energy lifestyle

Towards a zero carbon home – reducing the baseload

In trying to make our house more efficient, I’ve been trying to reduce the amount of energy that we use. One of the easiest things to look at is the base electricity load of the house.

Base load is the ongoing basic requirement to run the house. It’s the amount you’re drawing from the grid when you’re not actively using anything, and it includes fridges, appliances on standby, wi-fi routers and chargers. A lot of that will be overnight, when your house is still using energy while you sleep.

For the average household, base load accounts for around 5% of their electricity bill. That’s according to a government study of 250 households. They measure base load as the point in the 24 hour cycle when the least power is used, and the average is around 110 Watts in the middle of the night.

It might not seem like this kind of usage is worth bothering with, but because it’s there round the clock, it adds up to an average of 201kwh a year. That’s more than the average Kenyan uses in a year.

In financial terms, most households could quite easily save £20-£30 by turning things off properly at night. If we’re working towards a 90% to 100% cut in carbon emissions, these are the kinds of marginal gains we’ll have to take.

We have solar power, but no battery. At night we’re drawing from the grid and so I’d like to keep the baseload down. The smart meter tells me exactly what we’re using, and when I first looked into it we were at 54W. By going around and switching things off I went down to 43, and now I’ve got it to 31.

There are limits to how many things I can be bothered to switch off, especially those plugged in down the back of the sofa. So I ran the TV and games console into a multiplug with accessible switches and the kids are well trained at turning them off when they’re done. We were given a Tivo box a few years ago that drew power 24 hours a day, even though we rarely used it. I’ve replaced it with a Roku stick, which handles all our programming and runs off the USB slot at the back of the TV.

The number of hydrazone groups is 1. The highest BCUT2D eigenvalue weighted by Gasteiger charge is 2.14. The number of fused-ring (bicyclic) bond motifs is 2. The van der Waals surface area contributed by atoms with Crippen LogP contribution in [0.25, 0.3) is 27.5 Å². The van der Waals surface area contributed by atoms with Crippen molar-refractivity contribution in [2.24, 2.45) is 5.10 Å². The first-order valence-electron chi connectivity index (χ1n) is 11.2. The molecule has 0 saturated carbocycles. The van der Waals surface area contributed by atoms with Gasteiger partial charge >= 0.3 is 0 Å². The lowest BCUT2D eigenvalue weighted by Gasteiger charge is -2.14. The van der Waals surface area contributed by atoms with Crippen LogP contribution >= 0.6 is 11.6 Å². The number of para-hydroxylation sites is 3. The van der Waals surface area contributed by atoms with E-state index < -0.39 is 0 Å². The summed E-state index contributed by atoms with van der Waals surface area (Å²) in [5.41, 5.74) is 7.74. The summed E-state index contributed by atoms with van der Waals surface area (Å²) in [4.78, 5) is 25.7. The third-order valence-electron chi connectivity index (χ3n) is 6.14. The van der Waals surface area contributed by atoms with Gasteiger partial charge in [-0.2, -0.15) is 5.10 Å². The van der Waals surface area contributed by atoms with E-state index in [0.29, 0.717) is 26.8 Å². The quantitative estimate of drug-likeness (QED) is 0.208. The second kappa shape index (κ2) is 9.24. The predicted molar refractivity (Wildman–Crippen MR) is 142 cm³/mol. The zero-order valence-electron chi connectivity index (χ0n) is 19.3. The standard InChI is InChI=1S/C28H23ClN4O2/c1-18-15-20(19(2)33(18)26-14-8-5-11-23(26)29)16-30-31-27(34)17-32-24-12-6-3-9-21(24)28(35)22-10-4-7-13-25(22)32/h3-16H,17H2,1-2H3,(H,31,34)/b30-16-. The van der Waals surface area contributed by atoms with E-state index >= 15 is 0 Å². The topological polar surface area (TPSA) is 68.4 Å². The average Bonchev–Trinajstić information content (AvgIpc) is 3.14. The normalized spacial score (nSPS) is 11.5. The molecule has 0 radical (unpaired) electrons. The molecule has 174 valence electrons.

There are other things I can’t do as much about. The fridge is the biggest energy user, and it’s already an efficient model. I’m going to have to wait for either a battery or a newfangled Sure Chill fridge. I could put the router on a timer, but I’d rather not kill the internet every night. 31W will have to do.

The good news is that modern appliances draw a lot less power on standby, and the amount of wasted energy has fallen in the last decade or two. If you want to work your way around and knock down your baseload, here are the main categories and mean usage:

3 comments

  1. I found a good compromise with my broadband router was to turn off only the wireless function over night. My internet got really slow turning the router off and on. It has only saved five watts but they all add up.

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